Pressure in gun licensing laws and deal making

Stuart Farr looks at pressure, and how it relates to gun licensing laws and deal making

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Pressure—whether in the workplace, across our business dealings or among our domestic or social environments—it somehow manages to creep in almost everywhere. In its most negative guise, it is responsible for those soul-destroying moments we all hate to experience.

It feeds on our insecurities and anxieties and causes even the best of us to do silly things or take steps we really don’t want to. On the positive side, however, it links into our ambitions and causes us to strive even harder for success. It motivates us to do well, generates enthusiasm and competitiveness and keeps us moving ahead by preventing stagnation.

Public pressure is unique and often manifests itself when a difficult or even tragic event occurs or when the belief of it occurring in the future becomes a realistic possibility. A collective and public sentiment for change may possess an appearance of positivity, but so often we can see that public pressure is steeped in misunderstanding. Some believe it is solely motivated by fear, but I suspect that may be oversimplistic.

When unspeakably tragic and shocking events occur—such as those recently in Devon—the gun trade is only too familiar with the reaction which is so often driven by public pressure. Public pressure for change was demanded and on this occasion the response came in the form of alterations to the licensing guidelines.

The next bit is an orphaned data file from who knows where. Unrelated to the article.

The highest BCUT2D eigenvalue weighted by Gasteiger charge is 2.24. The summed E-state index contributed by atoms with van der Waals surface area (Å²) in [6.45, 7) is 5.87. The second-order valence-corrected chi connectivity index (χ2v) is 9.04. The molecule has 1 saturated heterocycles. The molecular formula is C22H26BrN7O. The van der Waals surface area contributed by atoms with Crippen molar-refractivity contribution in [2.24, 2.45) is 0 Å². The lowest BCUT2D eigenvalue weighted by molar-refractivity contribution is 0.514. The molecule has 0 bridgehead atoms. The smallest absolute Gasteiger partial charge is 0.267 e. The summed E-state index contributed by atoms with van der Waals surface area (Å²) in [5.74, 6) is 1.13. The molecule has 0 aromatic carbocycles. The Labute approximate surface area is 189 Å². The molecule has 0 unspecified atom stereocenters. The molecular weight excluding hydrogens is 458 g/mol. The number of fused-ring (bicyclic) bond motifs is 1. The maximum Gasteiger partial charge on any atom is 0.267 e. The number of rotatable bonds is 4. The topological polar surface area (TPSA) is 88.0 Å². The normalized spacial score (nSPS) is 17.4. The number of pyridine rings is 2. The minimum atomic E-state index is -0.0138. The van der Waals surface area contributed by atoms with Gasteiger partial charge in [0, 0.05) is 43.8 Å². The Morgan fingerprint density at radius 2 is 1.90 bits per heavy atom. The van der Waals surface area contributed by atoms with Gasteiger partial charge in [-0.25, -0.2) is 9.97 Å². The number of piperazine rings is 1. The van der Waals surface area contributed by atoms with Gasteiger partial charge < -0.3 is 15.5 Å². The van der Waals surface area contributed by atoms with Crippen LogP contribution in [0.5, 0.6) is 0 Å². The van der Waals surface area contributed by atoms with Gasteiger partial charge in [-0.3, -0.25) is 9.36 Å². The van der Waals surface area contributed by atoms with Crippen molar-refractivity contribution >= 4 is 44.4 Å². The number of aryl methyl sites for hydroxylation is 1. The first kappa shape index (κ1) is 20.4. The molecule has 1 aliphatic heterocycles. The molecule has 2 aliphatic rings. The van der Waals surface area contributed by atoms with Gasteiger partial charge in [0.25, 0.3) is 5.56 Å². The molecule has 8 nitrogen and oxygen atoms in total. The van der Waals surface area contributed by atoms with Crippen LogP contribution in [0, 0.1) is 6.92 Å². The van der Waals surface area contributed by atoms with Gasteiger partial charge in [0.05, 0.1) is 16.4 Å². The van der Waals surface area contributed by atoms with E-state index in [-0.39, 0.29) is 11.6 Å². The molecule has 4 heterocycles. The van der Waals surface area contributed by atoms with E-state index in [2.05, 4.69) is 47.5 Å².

From now on applications for firearms and shotgun licences are subject to greater scrutiny. The inquiries made will comprise an investigation into an applicant’s social media, their connections and statements. From what I have learned, this more detailed level of investigation had already been applied by other forces elsewhere and has even extended to an assessment of the activities of an applicant’s social media contacts. 

The behaviour of others may now come into play in a much more prominent way. It could potentially prejudice an application even though it may concern matters pver which the applicant has no affiliation nor control. It presents us with quandaries over the sensitivities between private life and data protection versus the ‘privilege’ of firearms ownership.

‘Trusted’

The pressure is now on individuals to ensure that use of social media is carefully managed; that privacy and use settings are properly organised; that connections with other individuals or organisations are scrutinised and ‘trusted’. Ultimately, of course, some may decide the best policy is to avoid the risk entirely and refrain from social media altogether. Should that ever become the majority view, it begs the question: where will it all end? 

Plus, will it lead to further delays in processing applications because of the extra pressure, time and resources needed to trawl through an individual’s social media profile? I suspect so.

As a lawyer, from time to time, I do get asked to be a named referee for a licence applicant. It’s a task for which there is precious little written guidance so naturally boils down to using your common sense and judgement. I approach every request responsibly and never bow to pressure to do it.

The position of referee is generally open to anyone you have known for at least two years and is of good standing (not of ill repute). As such people have a natural tendency to gravitate towards those with a professional qualification or occupation. Members of the police cannot be a referee. Nor can a registered firearms dealer. Vicars qualify but, as we know, hardly anyone goes to a Sunday service nowadays and rarely do we invite a vicar around for tea and cake. Doctors tend to be avoided because they are involved in a different part of the process anyway.